As the number of consumer-oriented web sites continues to increase, Internet marketers have continued to develop strategies to attract new "eyeballs." Among the most popular and inexpensive techniques used by web sites for customer attraction is the sponsorship of sweepstakes and contests.
These promotions promise visitors a chance to win prizes in exchange for visiting a web site, registering for a service, or downloading a product. Sweepstakes and contests have been used by marketers to attract customers for decades. Most of us are familiar with such famous promotions as the Publishers Clearinghouse Sweepstakes and the business card fishbowls placed in the foyers of many stores and restaurants. The extension of these techniques to the Internet seems logical and inevitable. However, many contest promoters do not realize that sweepstakes and contests are heavily regulated activities in the United States and abroad, and that both civil and criminal penalties may arise if contests are not conducted in accordance with applicable laws.
Contests and sweepstakes in the United States are regulated at the federal level by the Federal Trade Commission, which has jurisdiction over both advertising and unfair trade practices. In addition, almost every state government has a legislative monopoly over the conduct of "lotteries," or the sale of chances to win prizes. The unauthorized conduct of a lottery by any entity other than the state government or its promoter is generally illegal (with some exceptions for charitable organizations, such as schools, churches and the like).
In contrast to a lottery, a "sweepstakes" is a contest in which the participants are not required to pay anything for the chance to win. Sweepstakes are generally permitted in most states, provided that a number of rules are followed. In particular, there can be no requirement, direct or indirect, that participants pay any consideration for the chance to win. Thus, contests that condition the chance to win on subscribing for a service, purchasing a product or, in some states, visiting a physical store, are impermissible. For this reason, the practice known as providing an "alternative free means of entry" has become standard in the conduct of contests and sweepstakes. That is, the rules of every contest should state that "no purchase is required", and should permit persons to enter simply by submitting a postcard to a designated address. The odds of winning should be the same, whether the participant registered over the Internet or by sending in the card.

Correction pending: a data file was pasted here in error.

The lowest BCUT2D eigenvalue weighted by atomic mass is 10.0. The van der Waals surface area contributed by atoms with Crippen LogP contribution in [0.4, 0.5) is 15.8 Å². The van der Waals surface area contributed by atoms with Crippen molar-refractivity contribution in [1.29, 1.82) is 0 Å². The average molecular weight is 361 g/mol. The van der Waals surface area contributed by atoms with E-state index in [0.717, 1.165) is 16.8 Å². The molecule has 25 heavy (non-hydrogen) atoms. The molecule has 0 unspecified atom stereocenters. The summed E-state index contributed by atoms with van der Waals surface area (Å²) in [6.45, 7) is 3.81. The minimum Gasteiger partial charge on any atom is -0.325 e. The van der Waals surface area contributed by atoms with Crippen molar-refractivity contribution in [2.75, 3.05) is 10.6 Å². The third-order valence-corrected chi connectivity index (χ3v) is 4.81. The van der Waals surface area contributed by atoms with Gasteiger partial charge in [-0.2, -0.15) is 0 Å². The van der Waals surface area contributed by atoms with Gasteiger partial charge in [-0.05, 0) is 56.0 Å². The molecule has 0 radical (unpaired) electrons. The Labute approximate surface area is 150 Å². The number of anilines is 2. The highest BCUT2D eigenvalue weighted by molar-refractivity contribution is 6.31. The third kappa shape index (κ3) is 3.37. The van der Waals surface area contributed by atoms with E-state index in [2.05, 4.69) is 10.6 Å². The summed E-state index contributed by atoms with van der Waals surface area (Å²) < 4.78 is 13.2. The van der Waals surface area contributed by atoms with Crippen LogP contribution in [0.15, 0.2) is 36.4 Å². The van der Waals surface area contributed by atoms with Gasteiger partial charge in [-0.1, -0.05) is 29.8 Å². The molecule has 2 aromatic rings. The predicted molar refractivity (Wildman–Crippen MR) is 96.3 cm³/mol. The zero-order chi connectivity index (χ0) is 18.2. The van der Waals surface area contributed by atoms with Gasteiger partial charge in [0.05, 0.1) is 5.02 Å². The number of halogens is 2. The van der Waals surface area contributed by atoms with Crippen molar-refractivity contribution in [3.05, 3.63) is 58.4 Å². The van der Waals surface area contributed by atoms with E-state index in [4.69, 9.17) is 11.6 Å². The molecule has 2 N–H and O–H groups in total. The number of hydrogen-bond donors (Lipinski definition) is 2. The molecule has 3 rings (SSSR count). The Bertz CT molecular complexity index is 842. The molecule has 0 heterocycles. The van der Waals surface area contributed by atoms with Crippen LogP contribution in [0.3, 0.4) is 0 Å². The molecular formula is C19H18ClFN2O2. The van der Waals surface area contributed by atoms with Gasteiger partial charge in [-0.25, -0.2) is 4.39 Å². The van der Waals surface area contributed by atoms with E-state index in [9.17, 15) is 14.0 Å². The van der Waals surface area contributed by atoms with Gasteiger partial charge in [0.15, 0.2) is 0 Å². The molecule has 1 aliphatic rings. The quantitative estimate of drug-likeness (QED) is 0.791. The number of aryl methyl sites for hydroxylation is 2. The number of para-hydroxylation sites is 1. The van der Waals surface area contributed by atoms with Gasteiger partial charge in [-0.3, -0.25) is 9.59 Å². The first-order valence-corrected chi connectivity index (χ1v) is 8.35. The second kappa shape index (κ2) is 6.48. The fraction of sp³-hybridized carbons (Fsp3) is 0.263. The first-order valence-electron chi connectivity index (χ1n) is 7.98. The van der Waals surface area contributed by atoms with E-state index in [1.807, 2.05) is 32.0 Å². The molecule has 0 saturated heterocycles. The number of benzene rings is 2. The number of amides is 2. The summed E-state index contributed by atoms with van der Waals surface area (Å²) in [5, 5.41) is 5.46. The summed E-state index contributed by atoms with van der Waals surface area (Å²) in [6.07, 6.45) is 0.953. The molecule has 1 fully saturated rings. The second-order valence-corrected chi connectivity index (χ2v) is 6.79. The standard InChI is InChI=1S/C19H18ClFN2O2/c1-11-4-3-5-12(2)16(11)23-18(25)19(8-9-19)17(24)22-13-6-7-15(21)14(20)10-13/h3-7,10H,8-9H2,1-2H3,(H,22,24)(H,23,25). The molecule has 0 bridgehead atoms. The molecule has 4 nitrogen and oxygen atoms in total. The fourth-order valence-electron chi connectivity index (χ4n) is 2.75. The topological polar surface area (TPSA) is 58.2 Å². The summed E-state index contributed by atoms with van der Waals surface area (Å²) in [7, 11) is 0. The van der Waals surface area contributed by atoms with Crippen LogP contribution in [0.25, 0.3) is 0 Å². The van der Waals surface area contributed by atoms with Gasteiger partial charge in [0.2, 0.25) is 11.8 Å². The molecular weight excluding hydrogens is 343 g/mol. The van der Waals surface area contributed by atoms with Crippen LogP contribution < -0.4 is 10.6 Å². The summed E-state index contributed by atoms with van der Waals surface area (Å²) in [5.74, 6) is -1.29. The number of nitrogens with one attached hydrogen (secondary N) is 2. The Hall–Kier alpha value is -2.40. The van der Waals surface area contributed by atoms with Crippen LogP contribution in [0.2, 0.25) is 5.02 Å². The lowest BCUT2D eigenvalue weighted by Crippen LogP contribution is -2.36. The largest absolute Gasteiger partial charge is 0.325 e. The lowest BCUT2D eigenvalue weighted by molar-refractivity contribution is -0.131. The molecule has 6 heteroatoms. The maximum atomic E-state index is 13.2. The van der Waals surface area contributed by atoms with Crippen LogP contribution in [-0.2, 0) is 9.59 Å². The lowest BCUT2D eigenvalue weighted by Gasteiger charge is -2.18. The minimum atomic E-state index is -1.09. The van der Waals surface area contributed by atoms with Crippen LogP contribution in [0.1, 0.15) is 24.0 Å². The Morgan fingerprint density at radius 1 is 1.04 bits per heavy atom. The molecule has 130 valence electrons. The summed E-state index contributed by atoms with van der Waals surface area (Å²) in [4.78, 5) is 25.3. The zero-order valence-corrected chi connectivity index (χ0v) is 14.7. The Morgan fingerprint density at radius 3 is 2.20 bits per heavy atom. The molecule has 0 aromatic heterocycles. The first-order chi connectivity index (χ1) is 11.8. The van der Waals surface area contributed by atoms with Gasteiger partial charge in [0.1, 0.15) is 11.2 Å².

It is unclear whether an online sweepstakes, with entries limited to web site visitors, are permissible since the requirement that entrants must visit the web site in order to enter may be sufficient "consideration" to convert a lawful sweepstakes into an unlawful lottery. Better safe than sorry, and promoters of such sweepstakes should allow postcard submissions or other alternative free means of entry. In a similar vein, the Securities and Exchange Commission has ruled that unregistered stock giveaways and similar sweepstakes for web site visitors are illegal, as discussed in our earlier Internet Alert of October 12
The rules of sweepstakes must contain other provisions, including statements about the contests promoters, the value of prizes and the odds of winning. In addition, depending on the value of the prizes, some states require the registration of the contest rules with a state office, where they will be made publicly available, and/or the posting of a bond in the amount of the prize value.
"Skill-based" contests differ from sweepstakes in that they require the participants to demonstrate some skill in order to be eligible to win. The selection of winners is based on a judgment of skill, rather than chance. Skill-based activities can include writing essays or book reviews, drawing illustrations and taking photographs. However, some courts have held that contests requiring only minimal skill or "skill" that amounts to no more than guessing a random number, such as estimating the number of jellybeans in a jar, will be treated as games of chance. Skill-based contests are permitted in most states.
Internet contest promoters must also be wary of foreign laws governing contests and sweepstakes, as consumers in virtually every country in the world may have access to their website. In many countries, the conduct of sweepstakes is prohibited or involves complex registration and approval requirements. To avoid the consequences of violating these laws, contest promoters should ensure that participation is restricted to residents of the United States and other countries in which local laws have been reviewed (both in the contest rules and by address filtering, if possible).
Hale and Dorr LLP
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